We've discussed in a general sense what makes a good essay, but it's always helpful to look at specific examples and hear how admissions officers evaluated them. Included below is a sample essay. It's well-written and avoids the common admission essay pitfalls discussed in previous videos (listing off accomplishments like a resume, writing about someone else instead of making it personal, etc.), so it's not simple to know how an admissions officer will react. Read the essay, and then proceed to the follow-up video to hear from admissions.
Sample essay 1
Evaluate a significant experience, achievement, risk you have taken, or ethical dilemma you have faced and its impact on you (500 word limit).
A misplaced foot on the accelerator instead of the brakes made me the victim of someone’s careless mistake. Rushing through the dark streets of my hometown in an ambulance, I attempted to hold back my tears while two supportive Emergency Medical Technicians (EMTs) comforted me. Although I suffered a minor knee injury, the trauma of that accident still lingers.
Fast forward six years to the present. Now I am sitting in the back of the ambulance, a rookie EMT, with my purple gloves on, stethoscope around my neck, and a red medical bag in hand. I am also making sure we have the proper medical equipment stocked, including neck collars and long body boards.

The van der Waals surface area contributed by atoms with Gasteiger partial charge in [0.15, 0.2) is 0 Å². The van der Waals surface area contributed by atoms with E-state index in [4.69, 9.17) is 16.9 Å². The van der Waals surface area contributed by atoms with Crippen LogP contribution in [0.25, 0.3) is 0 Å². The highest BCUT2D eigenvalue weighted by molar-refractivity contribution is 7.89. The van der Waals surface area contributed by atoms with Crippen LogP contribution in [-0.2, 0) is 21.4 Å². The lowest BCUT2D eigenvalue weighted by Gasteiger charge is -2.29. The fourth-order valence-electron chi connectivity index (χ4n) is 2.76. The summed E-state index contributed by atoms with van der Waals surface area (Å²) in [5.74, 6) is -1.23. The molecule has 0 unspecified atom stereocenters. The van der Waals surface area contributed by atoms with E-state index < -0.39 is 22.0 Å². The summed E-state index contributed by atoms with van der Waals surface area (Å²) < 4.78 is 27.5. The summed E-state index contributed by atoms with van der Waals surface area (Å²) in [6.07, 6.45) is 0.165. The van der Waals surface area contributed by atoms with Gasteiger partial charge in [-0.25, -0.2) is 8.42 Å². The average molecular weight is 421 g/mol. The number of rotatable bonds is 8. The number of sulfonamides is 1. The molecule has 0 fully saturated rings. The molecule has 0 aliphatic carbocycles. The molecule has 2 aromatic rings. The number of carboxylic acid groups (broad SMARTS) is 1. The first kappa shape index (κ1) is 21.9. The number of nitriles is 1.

As I step out of the ambulance, a bitter breeze nips at my face. Shattered glass, two crushed car hoods, and traffic everywhere, the scene is put into perspective as I can finally see what is happening. I stop in my tracks. It is my accident all over again.
“Get the collars and boards, there is a possible back injury,” my partner whispers to me. I fetch the items, still attempting to deal with my conflicting emotions. Using the help of five other EMTs, we extricate the victim from the car and secure him to the stretcher. While in the ambulance, I realize now that circumstances have been reversed. This time, clutching the patient’s hand, I tried to soothe him, and he slowly calms down. I keep my composure and actively tried to help the patient feel as comfortable as I did. Keeping all of his personal belongings close to me, we wheel him into the busy emergency room and transfer him safely. As we leave, he looked into my eyes and I could feel his sincere gratitude. Rather than being an innocent victim, like the current patient was, I am now the rescuer.
Even though I felt the horrid memories rushing back, I kept my duties as a rescuer in the forefront of my mind. Keeping my cool in the face of extreme pressure I came out of the call a changed person: someone who can see a problem, regardless of any bias I may have, and focus only on what is happening at that instant. Confidently facing my own terrors, I felt as if conquering my fears allowed me to face my duties with a grounded and compassionate outlook.
Tears stream, limbs hurt, children cry: I am there, with a smile on my face, a stethoscope around my neck, compassion in my heart, happy to help and proud to serve.